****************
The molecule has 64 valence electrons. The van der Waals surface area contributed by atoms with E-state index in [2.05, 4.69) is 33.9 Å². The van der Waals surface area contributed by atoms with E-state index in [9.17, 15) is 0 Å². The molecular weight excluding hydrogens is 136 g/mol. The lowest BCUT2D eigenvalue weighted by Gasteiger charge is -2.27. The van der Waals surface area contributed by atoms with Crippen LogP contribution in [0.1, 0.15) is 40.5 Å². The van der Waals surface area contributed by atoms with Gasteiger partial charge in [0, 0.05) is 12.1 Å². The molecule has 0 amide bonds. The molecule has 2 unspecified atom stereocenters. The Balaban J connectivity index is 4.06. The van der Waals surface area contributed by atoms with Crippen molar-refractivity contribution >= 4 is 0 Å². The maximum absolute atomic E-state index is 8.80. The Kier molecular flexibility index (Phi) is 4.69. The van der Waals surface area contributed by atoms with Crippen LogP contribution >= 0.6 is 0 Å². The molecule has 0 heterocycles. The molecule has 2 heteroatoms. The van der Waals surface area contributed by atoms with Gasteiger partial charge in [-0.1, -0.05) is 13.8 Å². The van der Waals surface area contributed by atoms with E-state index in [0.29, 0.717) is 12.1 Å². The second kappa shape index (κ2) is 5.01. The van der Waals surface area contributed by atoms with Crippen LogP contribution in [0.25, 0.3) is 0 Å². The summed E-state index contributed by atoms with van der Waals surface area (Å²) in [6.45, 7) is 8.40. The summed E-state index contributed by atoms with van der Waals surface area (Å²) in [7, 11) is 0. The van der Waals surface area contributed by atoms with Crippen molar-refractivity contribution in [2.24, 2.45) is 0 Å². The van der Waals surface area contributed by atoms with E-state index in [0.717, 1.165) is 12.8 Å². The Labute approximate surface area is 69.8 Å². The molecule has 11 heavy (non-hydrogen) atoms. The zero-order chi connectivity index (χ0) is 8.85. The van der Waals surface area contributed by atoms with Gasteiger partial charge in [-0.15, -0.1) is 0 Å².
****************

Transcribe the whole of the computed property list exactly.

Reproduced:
The molecule has 64 valence electrons. The van der Waals surface area contributed by atoms with E-state index in [2.05, 4.69) is 33.9 Å². The van der Waals surface area contributed by atoms with E-state index in [9.17, 15) is 0 Å². The molecular weight excluding hydrogens is 136 g/mol. The lowest BCUT2D eigenvalue weighted by Gasteiger charge is -2.27. The van der Waals surface area contributed by atoms with Crippen LogP contribution in [0.1, 0.15) is 40.5 Å². The van der Waals surface area contributed by atoms with Gasteiger partial charge in [0, 0.05) is 12.1 Å². The molecule has 0 amide bonds. The molecule has 2 unspecified atom stereocenters. The Balaban J connectivity index is 4.06. The van der Waals surface area contributed by atoms with Crippen molar-refractivity contribution >= 4 is 0 Å². The maximum absolute atomic E-state index is 8.80. The Kier molecular flexibility index (Phi) is 4.69. The van der Waals surface area contributed by atoms with Crippen LogP contribution >= 0.6 is 0 Å². The molecule has 0 heterocycles. The molecule has 2 heteroatoms. The van der Waals surface area contributed by atoms with Gasteiger partial charge in [-0.1, -0.05) is 13.8 Å². The van der Waals surface area contributed by atoms with E-state index in [0.29, 0.717) is 12.1 Å². The second kappa shape index (κ2) is 5.01. The van der Waals surface area contributed by atoms with Crippen LogP contribution in [0.25, 0.3) is 0 Å². The summed E-state index contributed by atoms with van der Waals surface area (Å²) in [6.45, 7) is 8.40. The summed E-state index contributed by atoms with van der Waals surface area (Å²) in [7, 11) is 0. The van der Waals surface area contributed by atoms with Crippen molar-refractivity contribution in [2.24, 2.45) is 0 Å². The van der Waals surface area contributed by atoms with E-state index in [0.717, 1.165) is 12.8 Å². The Labute approximate surface area is 69.8 Å². The molecule has 11 heavy (non-hydrogen) atoms. The zero-order chi connectivity index (χ0) is 8.85. The van der Waals surface area contributed by atoms with Gasteiger partial charge in [-0.15, -0.1) is 0 Å².